By all accounts, Travis Tryan’s 2003 PRCA/AQHA Heading Horse of the Year, Precious Speck-better known as Walt-was all but finished. The now 17-year-old bay developed ringbone and Tryan was only able to ride him at three or four rodeos in 2006.
He, along with his vet Dr. Gregg Veneklasen, worked to rehabilitate Walt, though there is really no cure for ringbone.
Ringbone causes a circumferential enlargement of the bone at the level of a joint. Luckily for Tryan and Walt, the horse’s joint fused naturally-which is an extremely rare instance.
“Dr. Veneklasen got him sound again, and when the ringbone fused, I was able to ride him again,” Tryan said. “I’ve not even heard of that very much. I rode him all year this year and he’s been sound.”
Tryan’s biggest regular-season win on Walt was at Cheyenne, one of the longest scores in ProRodeo.
“I won Cheyenne on him this year and I’d feel comfortable taking him to the Finals or Guymon to rope muleys the next day. He’s good in any set up,” Tryan said. “But not only that, he just doesn’t make mistakes. I can’t think of one time this year that he cost me, any mistake I made was my fault. If your horse gives you an opportunity and a chance to win every time, that’s a pretty special deal and that’s what I like about him. He wants to help you. If you got that, you can really rope.”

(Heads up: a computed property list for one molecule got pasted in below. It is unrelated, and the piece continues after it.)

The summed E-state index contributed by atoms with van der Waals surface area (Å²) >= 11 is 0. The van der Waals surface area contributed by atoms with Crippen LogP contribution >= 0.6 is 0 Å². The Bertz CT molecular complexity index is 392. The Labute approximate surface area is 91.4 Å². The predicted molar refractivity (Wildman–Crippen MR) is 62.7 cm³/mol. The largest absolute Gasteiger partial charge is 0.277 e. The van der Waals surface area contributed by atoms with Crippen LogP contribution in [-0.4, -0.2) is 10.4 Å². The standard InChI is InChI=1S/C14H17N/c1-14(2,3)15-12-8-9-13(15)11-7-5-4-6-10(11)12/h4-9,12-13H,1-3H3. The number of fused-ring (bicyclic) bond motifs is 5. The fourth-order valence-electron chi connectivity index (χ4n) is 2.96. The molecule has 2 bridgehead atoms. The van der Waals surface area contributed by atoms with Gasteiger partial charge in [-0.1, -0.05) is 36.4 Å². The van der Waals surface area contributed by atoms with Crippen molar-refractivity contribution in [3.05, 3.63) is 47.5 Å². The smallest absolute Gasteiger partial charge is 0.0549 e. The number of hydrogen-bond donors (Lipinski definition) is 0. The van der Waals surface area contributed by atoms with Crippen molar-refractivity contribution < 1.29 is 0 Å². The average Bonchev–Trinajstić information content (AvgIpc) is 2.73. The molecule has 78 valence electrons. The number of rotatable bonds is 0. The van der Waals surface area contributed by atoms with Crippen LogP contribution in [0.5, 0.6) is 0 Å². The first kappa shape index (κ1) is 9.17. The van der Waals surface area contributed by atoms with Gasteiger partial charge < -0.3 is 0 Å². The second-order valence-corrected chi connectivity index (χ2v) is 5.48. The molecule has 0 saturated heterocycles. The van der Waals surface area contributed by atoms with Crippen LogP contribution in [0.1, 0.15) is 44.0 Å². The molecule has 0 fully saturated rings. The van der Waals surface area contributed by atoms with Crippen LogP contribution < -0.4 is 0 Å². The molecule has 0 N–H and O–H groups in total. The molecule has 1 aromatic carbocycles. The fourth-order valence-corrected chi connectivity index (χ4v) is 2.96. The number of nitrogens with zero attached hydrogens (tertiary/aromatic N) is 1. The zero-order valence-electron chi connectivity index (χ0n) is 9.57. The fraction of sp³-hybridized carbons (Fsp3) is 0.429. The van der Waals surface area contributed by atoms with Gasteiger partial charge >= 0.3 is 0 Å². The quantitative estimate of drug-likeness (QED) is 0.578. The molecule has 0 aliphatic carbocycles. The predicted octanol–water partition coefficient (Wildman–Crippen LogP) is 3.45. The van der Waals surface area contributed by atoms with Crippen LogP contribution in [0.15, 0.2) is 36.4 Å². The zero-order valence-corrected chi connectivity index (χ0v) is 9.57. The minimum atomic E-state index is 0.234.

Tryan bought Walt from a rancher in Montana named Walt Vermedahl in 2000. For the first three years he owned him, Walt carried both Travis and his brother Clay to the Finals and in 2001 they both rode him in Vegas.
What’s more, when Jake Barnes lost his thumb at the 2005 Finals and his partner Kory Koontz teamed up with Trevor Brazile as a last-minute fill-in, Tryan lent Brazile Walt.
Due to the ringbone, Tryan was the only cowboy to use Walt this season, which makes his winning the 2007 AQHA/PRCA Heading Horse of the Year all that more special, since often the voting revolves around who has mounted their good horse out to the most people.
On the heeling side, there’s another repeat winner. Randon Adams’ Diesel, or Baileys Cooper Doc, who won last year out right and this year shares the title with Patrick and Christi Smith’s Sunday Night Bingo, better known as Amigo.
“He came from Conley Donnell and he had done a really good job with him, but he just hadn’t been anywhere,” Smith said. “He was a little too green to be somebody’s number one rodeo horse.”
However, after Smith’s number one horse, Jaws, fell victim to nagging stifle problems, he was forced to use the inexperienced horse as his top mount, riding him at about 60 of the 68 rodeos he competed in.
“I’m really excited he won horse of the year, but if they had a prize for most improved he’d win that,” Smith said. “He came a long way and matured really fast. He took to the schooling I gave him really fast. He’s an exciting horse to have. He’s a winner. He feels the way Jaws always felt. He’s made my roping a lot better and I’ve been a lot more confident with him.”